Here the WHO Director-General Tedros Adhanom Ghebreyesus meets with Chinese President Xi Jinping at the Great Hall of the People on January 28 in Beijing, with appropriate distancing. Dr Tedros later commented that Xi had a surprising mastery of the detail of what was going on. Two days later the WHO declared the novel coronavirus a public health emergency of international concern. People have made up stories about this meeting and the sequence, but it seems to me an orderly progression of events, coming 10 days after China had alerted the world to a person to person highly infectious novel coronavirus, then sealing off and locking down Wuhan on 23 January. Continue reading We need to talk about China
We’ve just had three reasons to celebrate the work of nurses:
Continue reading Nursing the world to health
1. Premiers – perceptions of performance
One would think that Australia’s state premiers have performed well in the so-called war with Covid 19. Newspoll on 27 April found that they had indeed done so in the perception of voters. It’s pay-walled, but here is the graph:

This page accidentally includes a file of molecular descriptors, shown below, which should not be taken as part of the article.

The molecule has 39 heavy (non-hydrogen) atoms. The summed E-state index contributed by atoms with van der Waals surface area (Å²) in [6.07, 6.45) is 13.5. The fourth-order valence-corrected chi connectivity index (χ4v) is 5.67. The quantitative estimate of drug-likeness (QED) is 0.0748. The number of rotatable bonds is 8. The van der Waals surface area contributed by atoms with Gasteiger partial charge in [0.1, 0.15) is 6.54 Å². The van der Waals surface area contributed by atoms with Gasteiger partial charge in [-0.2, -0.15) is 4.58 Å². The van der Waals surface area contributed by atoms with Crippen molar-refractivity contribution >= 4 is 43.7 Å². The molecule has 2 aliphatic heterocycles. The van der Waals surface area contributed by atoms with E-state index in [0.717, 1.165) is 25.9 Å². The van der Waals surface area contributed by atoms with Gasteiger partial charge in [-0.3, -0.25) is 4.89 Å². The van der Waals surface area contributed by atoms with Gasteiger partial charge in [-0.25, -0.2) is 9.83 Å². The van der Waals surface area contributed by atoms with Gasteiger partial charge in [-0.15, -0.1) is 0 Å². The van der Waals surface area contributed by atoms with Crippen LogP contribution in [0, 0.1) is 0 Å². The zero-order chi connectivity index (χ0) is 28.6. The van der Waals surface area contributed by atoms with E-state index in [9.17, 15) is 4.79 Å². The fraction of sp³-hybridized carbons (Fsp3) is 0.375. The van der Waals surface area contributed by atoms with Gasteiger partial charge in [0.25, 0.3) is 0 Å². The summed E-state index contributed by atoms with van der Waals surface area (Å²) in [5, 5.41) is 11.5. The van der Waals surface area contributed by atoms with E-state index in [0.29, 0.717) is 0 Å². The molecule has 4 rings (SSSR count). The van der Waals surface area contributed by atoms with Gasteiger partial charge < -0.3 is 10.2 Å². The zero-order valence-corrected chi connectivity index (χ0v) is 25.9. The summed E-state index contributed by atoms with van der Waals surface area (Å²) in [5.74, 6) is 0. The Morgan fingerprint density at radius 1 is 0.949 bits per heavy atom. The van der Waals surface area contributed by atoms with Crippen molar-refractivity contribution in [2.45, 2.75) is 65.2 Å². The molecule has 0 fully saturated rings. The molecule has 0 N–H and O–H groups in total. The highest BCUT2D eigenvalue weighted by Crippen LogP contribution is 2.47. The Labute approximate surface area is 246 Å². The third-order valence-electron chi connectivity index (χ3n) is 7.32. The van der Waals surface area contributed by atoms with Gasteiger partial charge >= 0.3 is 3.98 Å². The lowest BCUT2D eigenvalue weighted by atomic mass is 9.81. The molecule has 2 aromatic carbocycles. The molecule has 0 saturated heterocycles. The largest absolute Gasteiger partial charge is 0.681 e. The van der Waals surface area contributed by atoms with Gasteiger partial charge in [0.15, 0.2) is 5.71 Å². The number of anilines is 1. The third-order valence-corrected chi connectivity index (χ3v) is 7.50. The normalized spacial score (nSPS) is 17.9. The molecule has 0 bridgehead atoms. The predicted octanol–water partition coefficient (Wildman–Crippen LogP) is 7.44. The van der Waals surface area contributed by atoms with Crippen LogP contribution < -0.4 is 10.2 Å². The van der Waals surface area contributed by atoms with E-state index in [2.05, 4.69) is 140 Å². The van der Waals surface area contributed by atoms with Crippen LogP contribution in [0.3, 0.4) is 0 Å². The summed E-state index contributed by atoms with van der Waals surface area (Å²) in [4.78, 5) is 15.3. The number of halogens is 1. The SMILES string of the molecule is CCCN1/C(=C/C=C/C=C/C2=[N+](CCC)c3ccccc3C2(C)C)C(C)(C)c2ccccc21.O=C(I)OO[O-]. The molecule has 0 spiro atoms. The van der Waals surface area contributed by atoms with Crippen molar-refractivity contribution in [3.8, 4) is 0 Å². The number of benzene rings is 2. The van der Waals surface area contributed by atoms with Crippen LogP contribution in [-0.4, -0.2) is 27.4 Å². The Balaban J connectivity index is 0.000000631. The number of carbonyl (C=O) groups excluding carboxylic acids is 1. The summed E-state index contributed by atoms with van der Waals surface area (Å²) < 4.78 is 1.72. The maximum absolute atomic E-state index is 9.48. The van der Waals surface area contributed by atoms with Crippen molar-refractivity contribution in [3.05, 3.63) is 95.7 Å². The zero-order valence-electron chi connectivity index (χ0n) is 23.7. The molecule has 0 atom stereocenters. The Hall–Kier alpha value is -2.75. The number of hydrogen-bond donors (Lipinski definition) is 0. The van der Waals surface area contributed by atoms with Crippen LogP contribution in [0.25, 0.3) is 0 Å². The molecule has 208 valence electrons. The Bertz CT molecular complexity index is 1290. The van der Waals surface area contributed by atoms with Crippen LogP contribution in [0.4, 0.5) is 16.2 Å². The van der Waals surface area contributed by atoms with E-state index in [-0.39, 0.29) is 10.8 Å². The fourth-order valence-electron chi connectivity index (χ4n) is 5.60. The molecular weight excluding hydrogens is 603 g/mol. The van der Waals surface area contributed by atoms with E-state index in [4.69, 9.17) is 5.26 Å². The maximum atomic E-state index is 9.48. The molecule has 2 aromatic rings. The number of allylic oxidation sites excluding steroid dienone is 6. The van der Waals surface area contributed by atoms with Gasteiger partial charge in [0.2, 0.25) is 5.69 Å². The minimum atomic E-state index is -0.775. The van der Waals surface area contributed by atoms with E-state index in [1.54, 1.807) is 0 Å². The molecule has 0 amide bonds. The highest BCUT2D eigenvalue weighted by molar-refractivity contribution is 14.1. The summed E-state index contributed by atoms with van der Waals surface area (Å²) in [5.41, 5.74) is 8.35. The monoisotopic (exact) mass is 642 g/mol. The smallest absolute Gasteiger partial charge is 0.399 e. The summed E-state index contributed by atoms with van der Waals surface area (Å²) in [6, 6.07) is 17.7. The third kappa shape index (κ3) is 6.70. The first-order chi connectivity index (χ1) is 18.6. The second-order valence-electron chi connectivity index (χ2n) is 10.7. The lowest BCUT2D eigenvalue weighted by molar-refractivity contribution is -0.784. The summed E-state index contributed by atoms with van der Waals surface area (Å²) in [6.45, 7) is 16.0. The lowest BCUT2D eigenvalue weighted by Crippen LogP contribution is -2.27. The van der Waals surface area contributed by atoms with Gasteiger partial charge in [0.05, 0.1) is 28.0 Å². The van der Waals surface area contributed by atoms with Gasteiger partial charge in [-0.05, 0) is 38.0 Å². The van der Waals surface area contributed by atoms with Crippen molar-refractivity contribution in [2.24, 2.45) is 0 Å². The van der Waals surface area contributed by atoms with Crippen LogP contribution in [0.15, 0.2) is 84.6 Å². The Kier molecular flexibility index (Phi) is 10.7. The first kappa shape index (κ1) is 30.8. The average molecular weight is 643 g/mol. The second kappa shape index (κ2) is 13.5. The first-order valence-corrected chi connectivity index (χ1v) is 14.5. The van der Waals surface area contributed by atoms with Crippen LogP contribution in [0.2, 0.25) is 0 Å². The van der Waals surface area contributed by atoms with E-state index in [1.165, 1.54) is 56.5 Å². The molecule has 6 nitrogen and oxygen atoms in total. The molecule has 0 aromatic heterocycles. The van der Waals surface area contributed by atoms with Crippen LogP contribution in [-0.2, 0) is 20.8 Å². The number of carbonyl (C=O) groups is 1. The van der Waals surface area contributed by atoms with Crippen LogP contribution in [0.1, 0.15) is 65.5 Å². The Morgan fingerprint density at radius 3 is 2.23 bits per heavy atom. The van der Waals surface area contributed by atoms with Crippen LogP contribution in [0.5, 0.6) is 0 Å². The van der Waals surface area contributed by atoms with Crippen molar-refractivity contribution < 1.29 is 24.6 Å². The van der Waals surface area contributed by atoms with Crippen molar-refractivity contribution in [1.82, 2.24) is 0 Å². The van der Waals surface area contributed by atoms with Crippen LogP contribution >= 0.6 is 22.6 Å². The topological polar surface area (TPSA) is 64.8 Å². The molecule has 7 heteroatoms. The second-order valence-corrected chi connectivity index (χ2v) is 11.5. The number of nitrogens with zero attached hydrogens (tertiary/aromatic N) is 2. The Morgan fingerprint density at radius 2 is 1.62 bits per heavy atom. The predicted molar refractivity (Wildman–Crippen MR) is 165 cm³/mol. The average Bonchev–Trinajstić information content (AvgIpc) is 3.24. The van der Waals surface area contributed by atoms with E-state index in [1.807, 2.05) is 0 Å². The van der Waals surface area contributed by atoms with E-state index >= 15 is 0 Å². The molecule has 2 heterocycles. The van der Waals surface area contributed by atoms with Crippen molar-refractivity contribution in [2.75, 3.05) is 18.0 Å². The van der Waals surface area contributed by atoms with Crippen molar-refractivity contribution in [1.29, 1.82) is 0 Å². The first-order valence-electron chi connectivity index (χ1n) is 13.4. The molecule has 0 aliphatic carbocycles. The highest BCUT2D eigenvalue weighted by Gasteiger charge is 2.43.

That is a bit hard to read, but the satisfaction rate on the second graph runs from the bottom, Palaszczuk (Qld) 72, Berejiklian (NSW) 77, Marshall (SA) 82, Andrews (Vic) 83, Gutwein (Tas) 89 and McGowan (WA) 94. Continue reading Weekly salon 3/5
Tim Colebatch wrote an interesting article “There is an Alternative to Lockdowns” for Inside Story. The article compares the performance of various countries in their handling of the corona virus pandemic. Tim’s assessment is that the outstanding performer has been Taiwan. It has been the world’s most successful country in fighting the virus. In a land with almost as many people as Australia, only six people have died, and 426 have been infected. This has been achieved without the economic and social collateral damage that has been a feature of the Australian approach.
This post looks at what Tim has reported and asks whether Australia should change the way it is dealing with the epidemic. Continue reading WHAT CAN WE LEARN FROM TAIWAN COV19
The wretched virus has stolen our conversation, so I decided to run with it and post some new material here in ‘salon’ style.
1. Can you catch the coronavirus twice?
The answer is that we don’t know yet, according to the New Scientist. Continue reading COVID 19 salon 3/4